Book Review: A Day in the Life of Maya of Mohenjo-Daro

Published in 1968, A Day in the Life of Maya of Mohenjo-Daro by Mulk Raj Anand was the first ever children’s story, and the second work of Indus Valley fiction after Murdon ka Teela written by Rangeya Raghava twenty years earlier. Anand was one of the first Indian fiction writers in English to appeal to international readership. That makes one wonder why he did not set a full-scale English novel in the ancient culture, which did not happen for almost forty years thereafter.

A Day in the Life of Maya of Mohenjo-Daro is just that – an account of how a little girl spent her day 4,000 years ago – a story without a plot. Yet Anand and the illustrator Pulak Biswas together create a brilliant narrative that holds younger children in awe, and at times, makes them giggle. It is a fine blending of child psychology with tidbits about the Indus Valley Civilization, ensuring easy recall of its people’s forte ranging from pottery making to global trade.

Take for instance, little Maya’s distaste for cream on the top of milk, the mother telling a story to make her drink it, the father promising to make for her ‘a cup with a handle’ so that she could enjoy drinking milk from it, and her demand to ‘make it now.’

In another case, the mother put Maya to bed in the afternoon against her will. As she listened to her mother chatting with the neighbours while they embroidered, she learnt that her father had once been to Ur ‘across the black waters’ to sell his wares, and had returned after a year.

The Author also emerges as an adroit marketing man in addressing the tastes of his entire target audience which, besides the children themselves, also includes parents and grandparents who read the story to the younger kids.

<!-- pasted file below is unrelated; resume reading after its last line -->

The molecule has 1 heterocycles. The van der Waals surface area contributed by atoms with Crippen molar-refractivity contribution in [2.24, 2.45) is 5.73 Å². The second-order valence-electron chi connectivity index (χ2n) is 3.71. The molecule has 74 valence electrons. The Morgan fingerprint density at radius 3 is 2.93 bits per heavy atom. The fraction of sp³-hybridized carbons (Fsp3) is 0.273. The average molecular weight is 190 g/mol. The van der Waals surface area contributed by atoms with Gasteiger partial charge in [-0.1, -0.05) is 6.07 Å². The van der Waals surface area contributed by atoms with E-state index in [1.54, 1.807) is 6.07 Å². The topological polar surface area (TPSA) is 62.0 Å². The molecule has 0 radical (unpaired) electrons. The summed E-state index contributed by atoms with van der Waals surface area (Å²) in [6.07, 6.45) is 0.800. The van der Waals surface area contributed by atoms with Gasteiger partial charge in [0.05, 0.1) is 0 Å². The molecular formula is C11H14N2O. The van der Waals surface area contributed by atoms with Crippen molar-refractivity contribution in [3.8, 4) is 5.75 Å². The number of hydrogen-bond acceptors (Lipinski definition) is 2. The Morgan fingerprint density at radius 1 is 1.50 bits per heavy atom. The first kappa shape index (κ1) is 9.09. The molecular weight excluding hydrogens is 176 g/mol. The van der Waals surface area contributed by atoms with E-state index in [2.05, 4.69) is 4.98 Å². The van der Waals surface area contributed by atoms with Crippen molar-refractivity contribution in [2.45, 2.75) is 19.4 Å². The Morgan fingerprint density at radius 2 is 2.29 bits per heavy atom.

At the market, Maya wanted to buy a colourful woolen ball. The father pleaded to postpone it till the following day when he expected to sell all his pots and toys as it was ‘the festival of the Mother goddess’; but the child threw a tantrum. The doting father finally conceded, bartering for it against a clay bullock-cart toy made by him, obviously costing higher.

Throughout the story, there is a casual mention of nodding animal and bird toys, fishhooks, choppers and other tools made of copper or bronze – common things which a child would immediately recognize with a glint in her eye when she visits an Indus Valley collection at a museum on a school trip.

The impact of children’s historical fiction in general, and of Maya of Mohenjo-Daro in particular, was aptly summed-up by historian and archaeologist Nayanjot Lahiri: “As a girl of ten, I read Mulk Raj Anand’s tale of the Indus world. I still remember how much I identified with little Maya. My curiosity about things Harappan began with that book.”

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